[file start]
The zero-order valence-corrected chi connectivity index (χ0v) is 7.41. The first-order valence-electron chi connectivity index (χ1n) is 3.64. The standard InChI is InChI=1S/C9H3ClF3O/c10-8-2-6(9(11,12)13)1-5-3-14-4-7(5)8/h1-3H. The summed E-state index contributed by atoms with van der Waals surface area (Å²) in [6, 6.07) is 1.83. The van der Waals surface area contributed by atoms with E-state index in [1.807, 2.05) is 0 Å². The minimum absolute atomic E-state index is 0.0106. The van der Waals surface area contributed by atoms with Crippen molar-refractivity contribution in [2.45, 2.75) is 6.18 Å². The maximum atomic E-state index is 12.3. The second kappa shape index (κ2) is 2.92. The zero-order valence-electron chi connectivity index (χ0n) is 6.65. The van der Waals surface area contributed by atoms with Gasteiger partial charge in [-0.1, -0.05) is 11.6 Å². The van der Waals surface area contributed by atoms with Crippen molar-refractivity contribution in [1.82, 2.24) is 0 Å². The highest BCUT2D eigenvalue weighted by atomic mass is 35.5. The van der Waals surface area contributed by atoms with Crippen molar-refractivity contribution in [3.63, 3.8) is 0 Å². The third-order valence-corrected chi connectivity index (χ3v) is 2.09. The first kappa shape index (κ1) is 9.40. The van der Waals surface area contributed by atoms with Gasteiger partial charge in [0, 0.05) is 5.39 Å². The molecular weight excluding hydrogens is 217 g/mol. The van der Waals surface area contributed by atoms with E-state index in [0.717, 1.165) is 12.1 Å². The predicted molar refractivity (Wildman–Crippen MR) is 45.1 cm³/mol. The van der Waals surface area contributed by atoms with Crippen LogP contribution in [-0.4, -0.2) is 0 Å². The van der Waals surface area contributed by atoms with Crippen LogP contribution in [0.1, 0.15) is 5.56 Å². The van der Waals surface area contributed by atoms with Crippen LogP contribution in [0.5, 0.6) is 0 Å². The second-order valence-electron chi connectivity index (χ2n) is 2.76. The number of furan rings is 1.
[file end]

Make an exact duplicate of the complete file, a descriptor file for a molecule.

The zero-order valence-corrected chi connectivity index (χ0v) is 7.41. The first-order valence-electron chi connectivity index (χ1n) is 3.64. The standard InChI is InChI=1S/C9H3ClF3O/c10-8-2-6(9(11,12)13)1-5-3-14-4-7(5)8/h1-3H. The summed E-state index contributed by atoms with van der Waals surface area (Å²) in [6, 6.07) is 1.83. The van der Waals surface area contributed by atoms with E-state index in [1.807, 2.05) is 0 Å². The minimum absolute atomic E-state index is 0.0106. The van der Waals surface area contributed by atoms with Crippen molar-refractivity contribution in [2.45, 2.75) is 6.18 Å². The maximum atomic E-state index is 12.3. The second kappa shape index (κ2) is 2.92. The zero-order valence-electron chi connectivity index (χ0n) is 6.65. The van der Waals surface area contributed by atoms with Gasteiger partial charge in [-0.1, -0.05) is 11.6 Å². The van der Waals surface area contributed by atoms with Crippen molar-refractivity contribution in [1.82, 2.24) is 0 Å². The highest BCUT2D eigenvalue weighted by atomic mass is 35.5. The van der Waals surface area contributed by atoms with Crippen molar-refractivity contribution in [3.63, 3.8) is 0 Å². The third-order valence-corrected chi connectivity index (χ3v) is 2.09. The first kappa shape index (κ1) is 9.40. The van der Waals surface area contributed by atoms with Gasteiger partial charge in [0, 0.05) is 5.39 Å². The molecular weight excluding hydrogens is 217 g/mol. The van der Waals surface area contributed by atoms with E-state index in [0.717, 1.165) is 12.1 Å². The predicted molar refractivity (Wildman–Crippen MR) is 45.1 cm³/mol. The van der Waals surface area contributed by atoms with Crippen LogP contribution in [-0.4, -0.2) is 0 Å². The van der Waals surface area contributed by atoms with Crippen LogP contribution in [0.1, 0.15) is 5.56 Å². The van der Waals surface area contributed by atoms with Crippen LogP contribution in [0.5, 0.6) is 0 Å². The second-order valence-electron chi connectivity index (χ2n) is 2.76. The number of furan rings is 1.